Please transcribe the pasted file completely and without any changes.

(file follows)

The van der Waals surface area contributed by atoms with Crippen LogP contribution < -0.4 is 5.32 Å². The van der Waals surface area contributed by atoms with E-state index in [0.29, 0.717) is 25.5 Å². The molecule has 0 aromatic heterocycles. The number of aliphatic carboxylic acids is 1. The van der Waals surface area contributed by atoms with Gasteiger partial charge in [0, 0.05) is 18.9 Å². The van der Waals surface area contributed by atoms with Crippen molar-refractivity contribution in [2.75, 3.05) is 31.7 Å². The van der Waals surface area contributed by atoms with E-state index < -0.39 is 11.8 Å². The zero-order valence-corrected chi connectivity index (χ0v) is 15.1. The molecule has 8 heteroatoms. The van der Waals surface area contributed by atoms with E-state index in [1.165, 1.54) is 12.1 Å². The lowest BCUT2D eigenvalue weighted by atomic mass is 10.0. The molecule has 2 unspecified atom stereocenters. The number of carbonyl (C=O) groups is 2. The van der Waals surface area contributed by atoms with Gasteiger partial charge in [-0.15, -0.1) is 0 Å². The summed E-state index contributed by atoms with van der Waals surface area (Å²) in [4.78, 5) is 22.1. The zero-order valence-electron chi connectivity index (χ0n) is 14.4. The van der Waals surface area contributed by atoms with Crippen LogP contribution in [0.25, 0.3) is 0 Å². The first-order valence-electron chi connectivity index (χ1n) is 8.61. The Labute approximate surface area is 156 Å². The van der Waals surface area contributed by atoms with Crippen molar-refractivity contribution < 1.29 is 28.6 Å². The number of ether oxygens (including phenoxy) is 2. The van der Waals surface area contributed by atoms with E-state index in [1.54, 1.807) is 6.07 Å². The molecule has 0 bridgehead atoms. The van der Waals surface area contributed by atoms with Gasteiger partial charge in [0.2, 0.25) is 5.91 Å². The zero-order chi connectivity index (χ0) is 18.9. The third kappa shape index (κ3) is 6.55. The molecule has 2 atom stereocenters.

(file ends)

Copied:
The van der Waals surface area contributed by atoms with Crippen LogP contribution < -0.4 is 5.32 Å². The van der Waals surface area contributed by atoms with E-state index in [0.29, 0.717) is 25.5 Å². The molecule has 0 aromatic heterocycles. The number of aliphatic carboxylic acids is 1. The van der Waals surface area contributed by atoms with Gasteiger partial charge in [0, 0.05) is 18.9 Å². The van der Waals surface area contributed by atoms with Crippen molar-refractivity contribution in [2.75, 3.05) is 31.7 Å². The van der Waals surface area contributed by atoms with E-state index < -0.39 is 11.8 Å². The zero-order valence-corrected chi connectivity index (χ0v) is 15.1. The molecule has 8 heteroatoms. The van der Waals surface area contributed by atoms with E-state index in [1.165, 1.54) is 12.1 Å². The lowest BCUT2D eigenvalue weighted by atomic mass is 10.0. The molecule has 2 unspecified atom stereocenters. The number of carbonyl (C=O) groups is 2. The van der Waals surface area contributed by atoms with Gasteiger partial charge in [-0.15, -0.1) is 0 Å². The summed E-state index contributed by atoms with van der Waals surface area (Å²) in [4.78, 5) is 22.1. The zero-order valence-electron chi connectivity index (χ0n) is 14.4. The van der Waals surface area contributed by atoms with Crippen LogP contribution in [0.25, 0.3) is 0 Å². The first-order valence-electron chi connectivity index (χ1n) is 8.61. The Labute approximate surface area is 156 Å². The van der Waals surface area contributed by atoms with Crippen molar-refractivity contribution < 1.29 is 28.6 Å². The number of ether oxygens (including phenoxy) is 2. The van der Waals surface area contributed by atoms with E-state index in [1.54, 1.807) is 6.07 Å². The molecule has 0 bridgehead atoms. The van der Waals surface area contributed by atoms with Gasteiger partial charge in [0.2, 0.25) is 5.91 Å². The zero-order chi connectivity index (χ0) is 18.9. The third kappa shape index (κ3) is 6.55. The molecule has 2 atom stereocenters.